Chernyshenko is an influential figure in Russia who is also chairman of Gazprom-Media, the largest media holding company.
As the Organising Committee President, he was the individual ultimately responsible for maintaining the Sochi laboratory.
The IOC Coordination Commission for Beijing 2022, on which Chernyshenko sits, is chaired by Russian Olympic Committee President and IOC member, Alexander Zhukov.
He is already opposed neutral participation and described it as a "humiliating" prospect for the country.
Neither Chernyshenko nor Zhukov have yet been directly accused of wrongdoing in connection with the evidence of doping in Sochi contained in the explosive McLaren Report.
IIHF chief Fasel - who also sits on the Beijing 2022 Coordination Commission - has told insidethegames that a KHL withdrawal is prohibited under the IIHF rules they have signed up to.
The Swiss official did, however, describe the prospect of a Russian absence in Pyeongchang as "nightmarish" before expressing sympathy with Putin's criticism of neutral participation.
"Not having Russia in Pyeongchang would be nightmarish for a lot of people, but especially for athletes," Fasel, an IOC member, told insidethegames today.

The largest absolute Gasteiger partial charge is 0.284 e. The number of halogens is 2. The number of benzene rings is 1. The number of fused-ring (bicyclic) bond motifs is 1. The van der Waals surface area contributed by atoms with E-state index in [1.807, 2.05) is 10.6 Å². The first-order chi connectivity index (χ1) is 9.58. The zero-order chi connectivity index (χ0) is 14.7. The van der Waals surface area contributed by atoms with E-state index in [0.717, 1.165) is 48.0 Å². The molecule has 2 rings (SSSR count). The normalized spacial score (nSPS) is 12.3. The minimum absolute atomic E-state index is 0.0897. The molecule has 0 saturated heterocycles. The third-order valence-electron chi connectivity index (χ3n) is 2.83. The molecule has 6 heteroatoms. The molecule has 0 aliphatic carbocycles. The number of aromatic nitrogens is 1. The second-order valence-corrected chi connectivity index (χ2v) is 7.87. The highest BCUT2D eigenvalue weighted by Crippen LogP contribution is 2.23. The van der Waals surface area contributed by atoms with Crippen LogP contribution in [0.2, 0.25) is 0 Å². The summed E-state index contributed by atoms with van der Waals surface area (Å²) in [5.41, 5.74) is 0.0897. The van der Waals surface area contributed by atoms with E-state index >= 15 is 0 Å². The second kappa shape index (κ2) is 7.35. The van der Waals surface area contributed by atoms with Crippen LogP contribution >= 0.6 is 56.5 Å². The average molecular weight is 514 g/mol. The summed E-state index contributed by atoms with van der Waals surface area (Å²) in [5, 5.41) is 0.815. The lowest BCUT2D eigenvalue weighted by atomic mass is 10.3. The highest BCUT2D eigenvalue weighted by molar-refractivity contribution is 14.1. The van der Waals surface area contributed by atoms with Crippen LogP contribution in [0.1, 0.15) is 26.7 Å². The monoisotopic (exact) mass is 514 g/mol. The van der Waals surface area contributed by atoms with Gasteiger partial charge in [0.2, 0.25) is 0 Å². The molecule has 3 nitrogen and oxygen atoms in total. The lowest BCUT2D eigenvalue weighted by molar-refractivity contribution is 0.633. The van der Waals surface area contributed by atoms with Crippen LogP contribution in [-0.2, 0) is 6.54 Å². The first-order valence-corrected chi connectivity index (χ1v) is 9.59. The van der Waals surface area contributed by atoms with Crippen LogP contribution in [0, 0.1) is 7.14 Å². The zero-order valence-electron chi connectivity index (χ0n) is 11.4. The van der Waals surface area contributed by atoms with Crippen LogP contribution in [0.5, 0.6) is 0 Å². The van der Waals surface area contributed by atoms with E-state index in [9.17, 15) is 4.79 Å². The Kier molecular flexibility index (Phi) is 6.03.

"On the men's side, we had zero cases in the McLaren Report.
"In ice hockey we do not have a major problem with doping.
"I do not like collective punishments - we have to find individual people involved and punish them.
"We have rules wherein leagues [who are signed up to IIHF rules, like the KHL] have an obligation to release players, so if they want to leave the IIHF...
"But I understand President's Putin's stance [about not going if Russia is made to compete neutrally].
"In team sports, you represent your country - this is how it works.
"This [neutral participation] would not work in hockey."
Two members of the Russian ice hockey team at Sochi 2014 are accused in the McLaren Report of submitting samples showing readings that were physically impossible to be held by a woman.
Fasel added that Russians are "sports people" so he was confident in hoping that they would realise the need to release athletes whatever happens.
This comes after the Association of National Olympic Committees General Assembly here yesterday approved a resolution deeming it "unacceptable" that "specific sanctions on Russia are already being demanded in the public domain before the two [IOC] Commissions have even completed their work and, before due process, to which any individual and organisation is entitled, has been followed".
It followed calls from several anti-doping figures for Russia to compete neutrally in Pyeongchang after evidence that up to 15 medal winners may have benefited from illegal sample swapping.
"This is all premature speculation before the two Commissions have even completed their work and before due process, to which any individual and organisation is entitled, has been followed," an IOC spokesperson told insidethegames today.
Sochi 2014 cross -country skiing champion Alexander Legkov is among two Russians appealing to the Court of Arbitration for Sport after an IOC Disciplinary Commission disqualified him from the Games earlier this week and stripped him of his medals.
This decision has provoked fierce condemnation in Russia.